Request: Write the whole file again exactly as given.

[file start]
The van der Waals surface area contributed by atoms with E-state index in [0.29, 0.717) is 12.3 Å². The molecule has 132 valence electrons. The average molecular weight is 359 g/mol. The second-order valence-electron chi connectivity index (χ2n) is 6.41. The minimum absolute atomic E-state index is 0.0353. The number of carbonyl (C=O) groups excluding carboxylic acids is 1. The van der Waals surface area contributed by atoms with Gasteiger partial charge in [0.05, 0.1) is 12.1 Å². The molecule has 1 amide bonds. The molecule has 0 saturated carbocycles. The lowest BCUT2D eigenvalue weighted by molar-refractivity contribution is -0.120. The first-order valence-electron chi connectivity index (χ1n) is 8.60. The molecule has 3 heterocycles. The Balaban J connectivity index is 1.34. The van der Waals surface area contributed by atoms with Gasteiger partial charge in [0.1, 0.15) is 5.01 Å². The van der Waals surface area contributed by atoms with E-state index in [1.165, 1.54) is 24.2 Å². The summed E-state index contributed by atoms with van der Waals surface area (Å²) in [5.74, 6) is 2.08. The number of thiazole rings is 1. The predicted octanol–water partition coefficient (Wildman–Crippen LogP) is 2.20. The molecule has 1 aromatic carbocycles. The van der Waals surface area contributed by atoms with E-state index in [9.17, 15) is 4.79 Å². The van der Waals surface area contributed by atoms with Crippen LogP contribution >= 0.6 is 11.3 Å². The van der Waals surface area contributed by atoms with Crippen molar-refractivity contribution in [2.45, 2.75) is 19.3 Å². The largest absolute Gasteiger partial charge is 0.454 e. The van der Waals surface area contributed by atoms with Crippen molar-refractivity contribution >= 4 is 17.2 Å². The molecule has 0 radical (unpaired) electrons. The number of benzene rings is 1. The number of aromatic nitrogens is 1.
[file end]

The van der Waals surface area contributed by atoms with E-state index in [0.29, 0.717) is 12.3 Å². The molecule has 132 valence electrons. The average molecular weight is 359 g/mol. The second-order valence-electron chi connectivity index (χ2n) is 6.41. The minimum absolute atomic E-state index is 0.0353. The number of carbonyl (C=O) groups excluding carboxylic acids is 1. The van der Waals surface area contributed by atoms with Gasteiger partial charge in [0.05, 0.1) is 12.1 Å². The molecule has 1 amide bonds. The molecule has 0 saturated carbocycles. The lowest BCUT2D eigenvalue weighted by molar-refractivity contribution is -0.120. The first-order valence-electron chi connectivity index (χ1n) is 8.60. The molecule has 3 heterocycles. The Balaban J connectivity index is 1.34. The van der Waals surface area contributed by atoms with Gasteiger partial charge in [0.1, 0.15) is 5.01 Å². The van der Waals surface area contributed by atoms with E-state index in [1.165, 1.54) is 24.2 Å². The summed E-state index contributed by atoms with van der Waals surface area (Å²) in [5.74, 6) is 2.08. The number of thiazole rings is 1. The predicted octanol–water partition coefficient (Wildman–Crippen LogP) is 2.20. The molecule has 1 aromatic carbocycles. The van der Waals surface area contributed by atoms with E-state index in [9.17, 15) is 4.79 Å². The van der Waals surface area contributed by atoms with Crippen LogP contribution >= 0.6 is 11.3 Å². The van der Waals surface area contributed by atoms with Crippen molar-refractivity contribution in [2.45, 2.75) is 19.3 Å². The largest absolute Gasteiger partial charge is 0.454 e. The van der Waals surface area contributed by atoms with Crippen molar-refractivity contribution >= 4 is 17.2 Å². The molecule has 0 radical (unpaired) electrons. The number of benzene rings is 1. The number of aromatic nitrogens is 1.